BOSTON >> A permanent swimming area is feasible in the Charles River given continued investments in water quality and "due diligence" efforts to address logistical challenges, according to a new study commissioned by the Charles River Conservancy.
The global design firm Stantec conducted the study, exploring the potential for a dock area near the recently developed North Point Park, which the conservancy sees as an "ideal location" for a permanent swimming area given its proximity to lawn spaces and parkland, Hubway bike rental stations, a playground and the MBTA.
The study focused on the New Charles River Basin, the stretch between the Museum of Science and the Zakim Bridge. Researchers said water quality in that location has "already been confidently established as safe for human use for swimming during most of the year."
The water quality of the Charles has improved from a grade of 'D' in 1995 to an 'A-' in 2013, according to the study, and the lower Charles River is considered swimmable many days of the year.
The Charles River Swimming Club began holding an annual one-mile swim race in the Charles in 2007, the study said, and the Charles River in 2011 won the Thiess International Riverprize, naming it the cleanest urban river in the United States.
"We want to challenge perceptions that the river is filled with dirty water," conservancy founder and president Renata von Tscharner said in a statement. "The Charles River is the cleanest urban river in America - let's create a place to swim in our river!"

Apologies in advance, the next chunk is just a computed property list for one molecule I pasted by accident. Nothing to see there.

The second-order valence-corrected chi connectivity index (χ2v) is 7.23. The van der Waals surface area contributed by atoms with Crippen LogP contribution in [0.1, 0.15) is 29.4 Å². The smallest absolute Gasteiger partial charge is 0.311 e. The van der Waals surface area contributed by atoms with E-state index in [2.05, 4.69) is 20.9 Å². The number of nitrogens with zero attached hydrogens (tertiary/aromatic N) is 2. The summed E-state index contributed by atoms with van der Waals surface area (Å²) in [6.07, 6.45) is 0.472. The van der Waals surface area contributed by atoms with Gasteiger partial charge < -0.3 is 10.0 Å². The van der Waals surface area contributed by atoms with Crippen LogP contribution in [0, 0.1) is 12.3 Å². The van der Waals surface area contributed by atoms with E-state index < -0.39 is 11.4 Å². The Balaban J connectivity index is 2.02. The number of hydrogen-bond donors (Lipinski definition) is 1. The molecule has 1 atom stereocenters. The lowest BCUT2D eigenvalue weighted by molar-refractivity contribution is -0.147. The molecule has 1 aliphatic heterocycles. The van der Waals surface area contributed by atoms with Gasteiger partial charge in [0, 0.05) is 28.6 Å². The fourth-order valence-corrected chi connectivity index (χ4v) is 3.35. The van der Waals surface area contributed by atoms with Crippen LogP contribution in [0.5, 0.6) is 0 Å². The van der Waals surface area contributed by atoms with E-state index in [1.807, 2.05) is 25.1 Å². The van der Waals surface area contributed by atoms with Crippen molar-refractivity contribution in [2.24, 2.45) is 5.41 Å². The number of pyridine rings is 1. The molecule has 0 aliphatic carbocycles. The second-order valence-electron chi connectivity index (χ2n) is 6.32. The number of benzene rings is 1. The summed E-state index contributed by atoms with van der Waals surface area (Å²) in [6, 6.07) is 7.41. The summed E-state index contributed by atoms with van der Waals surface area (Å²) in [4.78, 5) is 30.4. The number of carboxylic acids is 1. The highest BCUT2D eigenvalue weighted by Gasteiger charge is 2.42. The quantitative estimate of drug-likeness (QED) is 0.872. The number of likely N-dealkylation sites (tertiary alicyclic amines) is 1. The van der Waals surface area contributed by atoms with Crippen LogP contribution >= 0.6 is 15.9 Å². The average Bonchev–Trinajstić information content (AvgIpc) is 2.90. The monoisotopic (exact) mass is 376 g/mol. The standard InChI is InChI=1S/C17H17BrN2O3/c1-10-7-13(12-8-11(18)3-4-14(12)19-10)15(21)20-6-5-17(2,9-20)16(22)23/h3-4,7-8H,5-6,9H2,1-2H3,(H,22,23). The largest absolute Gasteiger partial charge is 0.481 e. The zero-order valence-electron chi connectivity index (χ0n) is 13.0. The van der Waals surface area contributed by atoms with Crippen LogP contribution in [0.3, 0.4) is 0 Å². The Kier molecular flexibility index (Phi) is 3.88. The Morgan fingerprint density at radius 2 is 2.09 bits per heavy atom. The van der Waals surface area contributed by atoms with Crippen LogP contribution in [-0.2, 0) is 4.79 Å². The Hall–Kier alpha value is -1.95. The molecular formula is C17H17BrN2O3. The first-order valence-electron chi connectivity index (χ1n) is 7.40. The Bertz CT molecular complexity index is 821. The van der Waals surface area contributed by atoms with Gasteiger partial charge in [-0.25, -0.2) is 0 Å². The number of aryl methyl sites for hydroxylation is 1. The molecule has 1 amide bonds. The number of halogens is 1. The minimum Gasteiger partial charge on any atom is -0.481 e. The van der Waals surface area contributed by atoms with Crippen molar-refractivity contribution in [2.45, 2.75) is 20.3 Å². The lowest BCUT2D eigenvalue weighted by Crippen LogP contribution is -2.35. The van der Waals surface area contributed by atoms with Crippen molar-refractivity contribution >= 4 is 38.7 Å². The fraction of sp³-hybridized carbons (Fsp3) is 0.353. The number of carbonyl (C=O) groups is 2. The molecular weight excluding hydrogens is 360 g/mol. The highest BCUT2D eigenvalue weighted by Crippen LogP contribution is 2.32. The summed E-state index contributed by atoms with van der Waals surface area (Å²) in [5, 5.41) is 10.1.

In Europe, cities like Copenhagen, Berlin, Hamburg, London, Stockholm, and Geneva have built facilities to allow swimming in their rivers. In the U.S, investments have been made in waterfront amenities in places like Chicago, Minneapolis, Chattanooga, Washington, and Nashville.
Stantec senior principal Jeffrey Simon said a swimming area in the Charles "would add an entirely new dimension to the recreational opportunities for everyone in the downtown area."
The study was released in connection with Tuesday's fourth annual "CitySplash" event, and the conservancy launched a crowd-source fundraising campaign aimed at covering costs associated with overcoming challenges to implementing a swimming facility. Challenges include design and permitting, liability and financing issues, and use and operation agreements with landowners.
There are also safety considerations, such as keeping people away from potentially hazardous sediments at the bottom of the river. The study recommends a site where the water is between nine and 15-feet deep to avoid contact with the bottom. And a swimming facility "may need to be closed during events like E. coli outbreaks or after storms much like many existing Boston-area swimming beaches," the study said.
Study authors recommended that the conservancy consult with the state Department of Conservation and Recreation.
The conservancy's July 13, 2013 community swim marked the first public swim in the Charles River in more than 50 years.
"After years of hard work, we have seen a remarkable resurgence in the health of the river. Work remains, but we know we can get there, to fully restore this beloved natural system for both humans and wildlife" said Robert Zimmerman Jr., executive director of the Charles River Watershed Association.
To highlight the river's improved water quality, Energy and Environmental Affairs Secretary Matt Beaton last July front-flipped into the Charles River at the Fiedler Dock, holding a media availability while he was treading water and describing the part of the river he jumped in as "perfectly clean."